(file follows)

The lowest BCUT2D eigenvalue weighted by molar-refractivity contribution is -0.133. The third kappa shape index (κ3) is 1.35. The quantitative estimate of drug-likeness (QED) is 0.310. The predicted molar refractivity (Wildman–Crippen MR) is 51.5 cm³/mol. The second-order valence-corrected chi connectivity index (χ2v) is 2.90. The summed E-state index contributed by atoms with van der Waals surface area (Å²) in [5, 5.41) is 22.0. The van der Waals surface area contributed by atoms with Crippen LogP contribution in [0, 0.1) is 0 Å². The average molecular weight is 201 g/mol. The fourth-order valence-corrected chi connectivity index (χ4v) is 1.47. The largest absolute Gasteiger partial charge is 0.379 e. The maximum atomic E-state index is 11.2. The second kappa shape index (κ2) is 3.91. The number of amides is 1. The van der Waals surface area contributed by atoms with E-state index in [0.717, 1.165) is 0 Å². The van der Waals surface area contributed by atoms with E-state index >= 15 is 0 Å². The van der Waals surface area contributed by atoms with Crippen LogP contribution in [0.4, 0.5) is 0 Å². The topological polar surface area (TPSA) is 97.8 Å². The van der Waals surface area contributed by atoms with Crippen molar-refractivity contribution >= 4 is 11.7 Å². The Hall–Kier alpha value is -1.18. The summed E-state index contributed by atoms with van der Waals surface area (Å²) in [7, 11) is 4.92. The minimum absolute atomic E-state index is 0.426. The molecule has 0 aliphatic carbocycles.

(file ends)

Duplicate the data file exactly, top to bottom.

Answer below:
The lowest BCUT2D eigenvalue weighted by molar-refractivity contribution is -0.133. The third kappa shape index (κ3) is 1.35. The quantitative estimate of drug-likeness (QED) is 0.310. The predicted molar refractivity (Wildman–Crippen MR) is 51.5 cm³/mol. The second-order valence-corrected chi connectivity index (χ2v) is 2.90. The summed E-state index contributed by atoms with van der Waals surface area (Å²) in [5, 5.41) is 22.0. The van der Waals surface area contributed by atoms with Crippen LogP contribution in [0, 0.1) is 0 Å². The average molecular weight is 201 g/mol. The fourth-order valence-corrected chi connectivity index (χ4v) is 1.47. The largest absolute Gasteiger partial charge is 0.379 e. The maximum atomic E-state index is 11.2. The second kappa shape index (κ2) is 3.91. The number of amides is 1. The van der Waals surface area contributed by atoms with E-state index in [0.717, 1.165) is 0 Å². The van der Waals surface area contributed by atoms with E-state index >= 15 is 0 Å². The van der Waals surface area contributed by atoms with Crippen LogP contribution in [0.4, 0.5) is 0 Å². The topological polar surface area (TPSA) is 97.8 Å². The van der Waals surface area contributed by atoms with Crippen molar-refractivity contribution >= 4 is 11.7 Å². The Hall–Kier alpha value is -1.18. The summed E-state index contributed by atoms with van der Waals surface area (Å²) in [7, 11) is 4.92. The minimum absolute atomic E-state index is 0.426. The molecule has 0 aliphatic carbocycles.